Taking Discrimination from the Echo Chamber to the Court

A case challenging Mississippi’s anti-LGBT law, HB 1523, is now on its way to the Fifth Circuit Court.

The law would specifically allow religious organizations and other businesses to openly discriminate against people based on sexual orientation. HB 1523 is a clear and obvious violation of the First Amendment prohibition against the government establishing a religion and also a violation of the Fourteenth Amendment, which guarantees citizens equal protection under the law, so it will almost definitely be struck down when the Fifth Circuit hears it next year.

Part of the reason such a blatantly unconstitutional law was enacted by a state legislature and has made it this far through the legal system is because those who created and support it live in one political echo chamber and those who oppose it live in another. Each side is absolutely convinced that their position is not just right but morally imperative and legally sound and there is little to no actual dialogue or middle ground between them.

On one side of this debate are those who believe that their religion prohibits homosexuality and, by extension, gay marriage. This is only one interpretation of this religion; one of the plaintiffs challenging the law is also a religious organization. But those who adhere to this anti-gay interpretation believe that being involved in any way in a gay wedding or marriage, from signing a marriage certificate to performing the marriage ceremony to baking a cake or delivering flowers, is a violation of their right to practice their religion.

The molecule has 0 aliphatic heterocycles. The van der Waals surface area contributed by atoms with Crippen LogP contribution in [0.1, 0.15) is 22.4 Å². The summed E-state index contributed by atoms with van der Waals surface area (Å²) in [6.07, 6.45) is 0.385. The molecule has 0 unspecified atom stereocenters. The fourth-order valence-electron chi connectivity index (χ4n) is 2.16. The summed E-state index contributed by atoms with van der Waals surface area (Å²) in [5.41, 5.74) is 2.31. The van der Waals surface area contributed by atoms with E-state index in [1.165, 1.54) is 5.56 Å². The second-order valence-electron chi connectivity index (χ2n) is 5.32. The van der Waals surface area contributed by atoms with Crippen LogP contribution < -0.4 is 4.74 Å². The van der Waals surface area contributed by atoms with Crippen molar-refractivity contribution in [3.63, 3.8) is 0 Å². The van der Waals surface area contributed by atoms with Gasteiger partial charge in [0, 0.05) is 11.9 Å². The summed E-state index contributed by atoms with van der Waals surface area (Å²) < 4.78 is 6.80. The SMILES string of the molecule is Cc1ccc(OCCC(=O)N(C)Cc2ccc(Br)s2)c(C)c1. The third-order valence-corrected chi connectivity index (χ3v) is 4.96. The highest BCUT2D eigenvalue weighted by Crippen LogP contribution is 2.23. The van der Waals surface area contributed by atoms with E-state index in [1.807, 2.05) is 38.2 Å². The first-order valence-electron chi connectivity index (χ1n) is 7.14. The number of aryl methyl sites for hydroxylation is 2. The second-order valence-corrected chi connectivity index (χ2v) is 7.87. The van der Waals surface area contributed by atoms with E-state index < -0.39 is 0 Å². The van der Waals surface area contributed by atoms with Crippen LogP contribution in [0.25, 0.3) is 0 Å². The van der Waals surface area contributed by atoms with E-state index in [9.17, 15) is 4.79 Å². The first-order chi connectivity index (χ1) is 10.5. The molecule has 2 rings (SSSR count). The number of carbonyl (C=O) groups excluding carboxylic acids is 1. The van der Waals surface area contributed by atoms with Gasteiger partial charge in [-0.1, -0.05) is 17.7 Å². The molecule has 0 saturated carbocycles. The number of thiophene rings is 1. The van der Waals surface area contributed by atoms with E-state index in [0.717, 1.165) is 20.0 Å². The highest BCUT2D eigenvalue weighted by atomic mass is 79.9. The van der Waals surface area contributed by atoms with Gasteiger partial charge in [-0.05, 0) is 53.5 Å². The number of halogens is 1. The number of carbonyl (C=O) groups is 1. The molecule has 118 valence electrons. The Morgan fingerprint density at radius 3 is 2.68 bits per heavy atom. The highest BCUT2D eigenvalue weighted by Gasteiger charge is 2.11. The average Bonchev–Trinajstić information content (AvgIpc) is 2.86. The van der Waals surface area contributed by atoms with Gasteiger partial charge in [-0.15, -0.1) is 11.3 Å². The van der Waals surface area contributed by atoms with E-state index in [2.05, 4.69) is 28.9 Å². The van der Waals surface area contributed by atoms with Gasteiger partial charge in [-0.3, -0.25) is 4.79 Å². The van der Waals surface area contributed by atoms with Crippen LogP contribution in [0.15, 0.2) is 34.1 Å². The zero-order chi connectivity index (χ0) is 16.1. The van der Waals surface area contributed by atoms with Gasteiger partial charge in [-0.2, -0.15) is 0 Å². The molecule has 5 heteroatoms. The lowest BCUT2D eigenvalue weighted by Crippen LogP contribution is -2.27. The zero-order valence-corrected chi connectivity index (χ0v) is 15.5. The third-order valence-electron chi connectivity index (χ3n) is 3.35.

On the other side are those who believe that when a person refuses to perform a task for a gay person or couple that they would perform for a straight person or couple then they are violating the gay person or couple’s rights to equal protection under the law. And that, if the state law indicates that such a refusal is allowed based on religious grounds, then that law is in violation of the First Amendment.

Both sides believe that they have good legal standing and common sense illustrations of why they’re right. The anti-gay side can say that they are allowed to practice their religion as they believe it should be practiced. And furthermore they could argue that they are both religiously and morally opposed to gay marriage and that our legal system does not compel people to do work that they think is immoral. For example, a lobbyist cannot be forced to take a job advocating for looser tobacco laws even if they are available and have the means to do the work. And an advertising company would not be made to create ads promoting guns just because the job was offered to them. So, the logic seems to go, why should a priest or a caterer or a county clerk be forced to work on a wedding that they find morally wrong?